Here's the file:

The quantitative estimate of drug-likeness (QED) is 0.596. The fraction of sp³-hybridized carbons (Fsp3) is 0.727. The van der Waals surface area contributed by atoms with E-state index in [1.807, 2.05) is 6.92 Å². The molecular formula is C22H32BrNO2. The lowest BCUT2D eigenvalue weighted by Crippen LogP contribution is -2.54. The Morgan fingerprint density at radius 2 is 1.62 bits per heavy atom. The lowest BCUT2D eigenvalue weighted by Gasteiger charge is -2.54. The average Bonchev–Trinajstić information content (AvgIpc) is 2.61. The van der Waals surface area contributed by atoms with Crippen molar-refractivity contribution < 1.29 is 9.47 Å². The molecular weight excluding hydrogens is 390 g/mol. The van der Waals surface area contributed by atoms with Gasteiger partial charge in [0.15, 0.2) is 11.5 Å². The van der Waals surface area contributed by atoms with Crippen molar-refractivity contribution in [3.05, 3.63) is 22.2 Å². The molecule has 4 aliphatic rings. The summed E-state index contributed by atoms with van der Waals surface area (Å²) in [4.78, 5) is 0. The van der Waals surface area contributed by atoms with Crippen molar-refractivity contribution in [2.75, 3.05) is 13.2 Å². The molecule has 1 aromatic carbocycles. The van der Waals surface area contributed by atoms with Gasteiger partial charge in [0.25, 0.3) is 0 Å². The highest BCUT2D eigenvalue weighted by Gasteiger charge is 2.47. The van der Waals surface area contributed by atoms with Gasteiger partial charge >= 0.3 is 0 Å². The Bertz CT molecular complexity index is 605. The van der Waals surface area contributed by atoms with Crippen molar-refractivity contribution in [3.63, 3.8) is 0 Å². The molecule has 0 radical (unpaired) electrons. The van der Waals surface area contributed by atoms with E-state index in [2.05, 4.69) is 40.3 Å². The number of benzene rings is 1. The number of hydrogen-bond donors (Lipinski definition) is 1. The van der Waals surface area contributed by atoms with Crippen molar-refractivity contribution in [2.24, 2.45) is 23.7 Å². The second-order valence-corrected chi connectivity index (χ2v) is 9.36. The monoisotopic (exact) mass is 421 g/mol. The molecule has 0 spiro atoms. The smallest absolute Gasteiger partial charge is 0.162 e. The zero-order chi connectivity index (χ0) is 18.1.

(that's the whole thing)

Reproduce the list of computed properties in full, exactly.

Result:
The quantitative estimate of drug-likeness (QED) is 0.596. The fraction of sp³-hybridized carbons (Fsp3) is 0.727. The van der Waals surface area contributed by atoms with E-state index in [1.807, 2.05) is 6.92 Å². The molecular formula is C22H32BrNO2. The lowest BCUT2D eigenvalue weighted by Crippen LogP contribution is -2.54. The Morgan fingerprint density at radius 2 is 1.62 bits per heavy atom. The lowest BCUT2D eigenvalue weighted by Gasteiger charge is -2.54. The average Bonchev–Trinajstić information content (AvgIpc) is 2.61. The van der Waals surface area contributed by atoms with Crippen molar-refractivity contribution < 1.29 is 9.47 Å². The molecular weight excluding hydrogens is 390 g/mol. The van der Waals surface area contributed by atoms with Gasteiger partial charge in [0.15, 0.2) is 11.5 Å². The van der Waals surface area contributed by atoms with Crippen molar-refractivity contribution in [3.05, 3.63) is 22.2 Å². The molecule has 4 aliphatic rings. The summed E-state index contributed by atoms with van der Waals surface area (Å²) in [4.78, 5) is 0. The van der Waals surface area contributed by atoms with Crippen molar-refractivity contribution in [2.75, 3.05) is 13.2 Å². The molecule has 1 aromatic carbocycles. The van der Waals surface area contributed by atoms with Gasteiger partial charge in [0.25, 0.3) is 0 Å². The highest BCUT2D eigenvalue weighted by Gasteiger charge is 2.47. The van der Waals surface area contributed by atoms with Gasteiger partial charge >= 0.3 is 0 Å². The Bertz CT molecular complexity index is 605. The van der Waals surface area contributed by atoms with Crippen molar-refractivity contribution in [3.63, 3.8) is 0 Å². The molecule has 0 radical (unpaired) electrons. The van der Waals surface area contributed by atoms with E-state index in [2.05, 4.69) is 40.3 Å². The number of benzene rings is 1. The number of hydrogen-bond donors (Lipinski definition) is 1. The van der Waals surface area contributed by atoms with Crippen molar-refractivity contribution in [2.24, 2.45) is 23.7 Å². The second-order valence-corrected chi connectivity index (χ2v) is 9.36. The monoisotopic (exact) mass is 421 g/mol. The molecule has 0 spiro atoms. The smallest absolute Gasteiger partial charge is 0.162 e. The zero-order chi connectivity index (χ0) is 18.1.